On Feb. 1, Daniel Walczyk, professor of mechanical engineering and director of the New York State Center for Automation Technologies and Systems (CATS) at Rensselaer, and Casey Hoffman, Ph.D.’12, co-founder and chief operating officer of Vistex Composites, appeared before the New York State Senate and Assembly Finance and Economic Development Committees. They testified about the importance of the New York State Centers for Advanced Technology. Founded in 1989, the Rensselaer CATS provides a means for industry to utilize an extensive pool of knowledge and expertise in the science and technologies of automation.

Walczyk shared his own background, which included attending three New York schools for engineering degrees, and seven years in industry with New York companies. After four years of graduate study in Massachusetts at MIT in advanced manufacturing, he returned to his roots in New York to become a faculty member at Rensselaer and began working with the CATS. “Up to that point in time, it was heartbreaking for me to see so many New York manufacturers downsize, offshore their production or close their doors because they could not compete. Naturally, I leapt at the chance to lead the CATS and be a part of the solution,” Walczyk said.

“New York has a rich and somewhat unique history of recognizing and supporting university-led research to create, nurture, and support businesses,” Walczyk testifed. “According to data supplied to Empire State Development over the past 10 years (2005-2015), CATS has generated a combined economic impact of $328 million and helped create or retain 1,050 jobs from a state investment of about $9 million,” he said.

Casey Hoffman, Ph.D. ’12, discussed his experience with the CATS, and the assistance they provided, eventually helping him to co-found Vistex Composites LLC. Vistex Composites is an advanced manufacturing company that has developed new ways of turning high-strength composite materials (like carbon-fiber) into products that can benefit society, such as safer helmets, and lighter, more fuel-efficient vehicles.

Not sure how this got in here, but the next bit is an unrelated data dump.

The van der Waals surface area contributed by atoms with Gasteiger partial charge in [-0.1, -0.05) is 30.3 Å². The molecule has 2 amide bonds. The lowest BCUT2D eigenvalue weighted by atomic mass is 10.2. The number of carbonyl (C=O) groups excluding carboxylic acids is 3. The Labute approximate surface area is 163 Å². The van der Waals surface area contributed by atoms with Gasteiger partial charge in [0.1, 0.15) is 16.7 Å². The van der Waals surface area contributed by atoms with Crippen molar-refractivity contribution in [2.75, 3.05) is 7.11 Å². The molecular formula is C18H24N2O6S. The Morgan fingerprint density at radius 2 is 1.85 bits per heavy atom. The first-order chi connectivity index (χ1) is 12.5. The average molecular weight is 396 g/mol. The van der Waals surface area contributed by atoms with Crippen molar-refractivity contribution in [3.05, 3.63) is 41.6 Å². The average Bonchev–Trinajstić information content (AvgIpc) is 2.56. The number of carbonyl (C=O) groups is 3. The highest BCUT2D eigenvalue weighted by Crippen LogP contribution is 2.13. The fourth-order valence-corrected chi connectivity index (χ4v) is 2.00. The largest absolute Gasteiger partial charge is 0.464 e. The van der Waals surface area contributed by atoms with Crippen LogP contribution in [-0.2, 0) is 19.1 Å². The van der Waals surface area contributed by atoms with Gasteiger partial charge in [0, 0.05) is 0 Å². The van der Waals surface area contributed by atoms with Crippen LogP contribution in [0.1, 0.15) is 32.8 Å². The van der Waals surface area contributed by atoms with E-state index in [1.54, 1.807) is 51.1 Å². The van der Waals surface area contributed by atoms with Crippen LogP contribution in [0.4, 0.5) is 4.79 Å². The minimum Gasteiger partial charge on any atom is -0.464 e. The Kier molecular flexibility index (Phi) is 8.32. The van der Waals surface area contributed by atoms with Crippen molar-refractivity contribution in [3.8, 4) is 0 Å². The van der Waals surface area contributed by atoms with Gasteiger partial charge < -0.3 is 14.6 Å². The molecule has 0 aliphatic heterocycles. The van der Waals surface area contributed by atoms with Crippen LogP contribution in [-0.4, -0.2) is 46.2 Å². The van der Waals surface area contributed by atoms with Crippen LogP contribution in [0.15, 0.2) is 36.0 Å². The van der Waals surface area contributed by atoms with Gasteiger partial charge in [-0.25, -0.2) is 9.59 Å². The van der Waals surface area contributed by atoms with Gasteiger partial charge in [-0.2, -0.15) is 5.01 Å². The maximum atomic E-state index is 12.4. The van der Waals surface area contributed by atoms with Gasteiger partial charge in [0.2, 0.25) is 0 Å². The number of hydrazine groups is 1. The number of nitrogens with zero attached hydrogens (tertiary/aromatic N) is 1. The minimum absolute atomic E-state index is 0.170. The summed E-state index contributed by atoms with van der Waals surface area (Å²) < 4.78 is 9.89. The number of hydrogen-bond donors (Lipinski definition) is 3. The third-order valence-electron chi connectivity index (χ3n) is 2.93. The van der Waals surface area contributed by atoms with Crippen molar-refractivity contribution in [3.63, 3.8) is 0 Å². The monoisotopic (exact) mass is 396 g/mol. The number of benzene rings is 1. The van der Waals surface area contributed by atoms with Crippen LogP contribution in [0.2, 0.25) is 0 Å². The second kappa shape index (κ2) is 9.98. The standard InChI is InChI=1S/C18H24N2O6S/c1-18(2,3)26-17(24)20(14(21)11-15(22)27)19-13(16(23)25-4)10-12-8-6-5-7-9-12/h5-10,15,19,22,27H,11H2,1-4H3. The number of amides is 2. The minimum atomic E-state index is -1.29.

Hoffman went on to say that the “partnership provides our business with access to cutting-edge equipment and top-notch faculty and staff who have helped us to grow and attract start-up investment and customers.” Citing the partnership, Hoffman went on to say that, “they would not be speaking here today if it were not for the RPI Center for Automation Technologies and Systems.” Vistex is currently a three-person start-up with commercial customers and angel investment located in Rotterdam.
Walczyk shared examples of how a CATS partnership has helped to expand and grow several New York state small businesses. One example is Ecovative Design, a biomaterials company, famous for mushroom packaging that was started in 2007 by two Rensselaer alumni. Ecovative has grown into a 70+ person firm with a corporate/R&D facility in Green Island and a dedicated manufacturing facility in Troy. Through a series of five R&D projects between 2011 and 2015, the CATS helped Ecovative technical staff develop the company’s new line of biocomposite materials. “As the company has grown, Ecovative has helped lessen the ‘talent drain’ by hiring graduates to work as engineers and scientists in New York,” Walczyk said. “These employees have gone on to pay taxes, and to contribute to the local economy.”